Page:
In addition, Swindon had to compete with the simple fact that the Caterham Seven was never, ever designed to have an electric powertrain - and it’s pretty snug in there at the best of times. The concept uses a wider S5 chassis as its base and, with some adjustments, the battery pack goes in where the engine and gearbox once lived. At the back of the car sits a bespoke version of SP’s E-Axle and a modified version of its High Power Density electric motor. Back when HPD was launched there was a render of it mounted in a Seven-style sports car - now we have something approaching the real thing. The upgrade has greatly increased potency; what was a 110hp electric motor now offers up 240hp, as well as 184lb ft. A limited-slip diff is also employed at the rear axle, for the most authentic Seven experience. Drive reaches those dinky rear tyres via a single-speed, two-stage reduction gear.
About the only thing we didn’t see in an afternoon at Swindon Powertrain was the completed concept itself. But it’s coming, we're told, with a car due at Festival of Speed in the summer - so now you can impress your mates with all the tech details of what lurks beneath the ‘Drive. Electrified’ livery. Undoubtedly there’s a very knowledgeable and dedicated team working on this project; the engineering ins and outs of electrified powertrains are something way beyond this writer’s understanding, but the enthusiasm for working on something new and something innovative - however challenging - was plain to see.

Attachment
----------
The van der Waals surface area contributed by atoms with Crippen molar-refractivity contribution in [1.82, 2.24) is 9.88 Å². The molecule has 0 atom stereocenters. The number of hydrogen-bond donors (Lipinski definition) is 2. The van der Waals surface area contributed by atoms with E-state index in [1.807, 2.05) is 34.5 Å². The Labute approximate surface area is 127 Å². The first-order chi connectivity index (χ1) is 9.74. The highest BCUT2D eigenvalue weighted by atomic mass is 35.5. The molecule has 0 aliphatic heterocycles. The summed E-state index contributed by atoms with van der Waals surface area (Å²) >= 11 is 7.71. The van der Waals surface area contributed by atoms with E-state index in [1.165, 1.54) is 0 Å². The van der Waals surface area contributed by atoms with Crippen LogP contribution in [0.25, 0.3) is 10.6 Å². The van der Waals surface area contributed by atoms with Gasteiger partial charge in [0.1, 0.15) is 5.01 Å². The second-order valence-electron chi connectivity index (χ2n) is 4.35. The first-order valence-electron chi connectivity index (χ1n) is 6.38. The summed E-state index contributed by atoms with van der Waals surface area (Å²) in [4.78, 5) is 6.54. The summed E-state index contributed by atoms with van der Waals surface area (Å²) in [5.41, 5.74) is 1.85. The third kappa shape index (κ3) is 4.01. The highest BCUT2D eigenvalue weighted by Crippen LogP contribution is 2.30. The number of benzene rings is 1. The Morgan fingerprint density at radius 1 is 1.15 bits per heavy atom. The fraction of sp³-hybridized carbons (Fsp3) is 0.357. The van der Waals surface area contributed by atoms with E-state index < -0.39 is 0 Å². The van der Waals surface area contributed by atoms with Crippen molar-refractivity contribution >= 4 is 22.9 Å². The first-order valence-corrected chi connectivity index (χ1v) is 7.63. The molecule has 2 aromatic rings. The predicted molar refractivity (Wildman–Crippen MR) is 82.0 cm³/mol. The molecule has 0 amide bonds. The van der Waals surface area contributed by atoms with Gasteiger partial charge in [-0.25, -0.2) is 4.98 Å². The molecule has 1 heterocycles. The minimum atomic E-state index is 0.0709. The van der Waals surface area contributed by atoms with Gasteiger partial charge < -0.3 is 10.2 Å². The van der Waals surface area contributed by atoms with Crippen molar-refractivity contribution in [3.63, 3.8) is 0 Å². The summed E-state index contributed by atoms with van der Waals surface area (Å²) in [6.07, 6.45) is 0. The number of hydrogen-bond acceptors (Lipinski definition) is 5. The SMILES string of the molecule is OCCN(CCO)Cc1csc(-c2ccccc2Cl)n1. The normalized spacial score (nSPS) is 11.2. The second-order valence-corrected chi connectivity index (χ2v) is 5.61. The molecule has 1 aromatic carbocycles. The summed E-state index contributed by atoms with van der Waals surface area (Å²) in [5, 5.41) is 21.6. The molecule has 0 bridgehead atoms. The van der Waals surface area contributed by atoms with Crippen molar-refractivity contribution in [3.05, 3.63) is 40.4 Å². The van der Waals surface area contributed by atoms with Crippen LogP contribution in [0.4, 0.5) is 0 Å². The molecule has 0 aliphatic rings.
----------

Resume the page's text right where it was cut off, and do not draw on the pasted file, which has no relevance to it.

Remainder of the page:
Swindon Powertrain MD Raphaël Caillé added: “The targets we’ve been set for low vehicle weight and battery charging speed are undoubtably ambitious, but the use of cutting-edge immersion cooled battery technology along with our own powertrain components means we’re able to develop an electric Seven that maintains the core values of the original.” Which clearly sounds like an intriguing driver’s car, if nothing else; as soon as there’s a chance to get behind the wheel - and there very much is a plan to get finished concepts on track - we will.
“We do not have plans to put EV Seven into production at this stage - it’s a test bed to see how well an EV powertrain works for our customers’ specific use cases," noted Caterham boss, Laishley. "We’re doing this project with our eyes wide open so that we can learn how to deliver the specific Caterham vehicle attributes necessary for a Seven: lightweight, simple and fun to drive. We’re going to bring this to market at the right time, when the future generation of battery technology allows it, and that’s why now is the time for us to trial the concept.” So not now. But definitely not never, either. Which feels about right for a niche manufacturer with an ambitious new owner. Expect to hear more at Goodwood in a few weeks, and see a little bit of Caterham history made as the first EV Seven heads up the hill.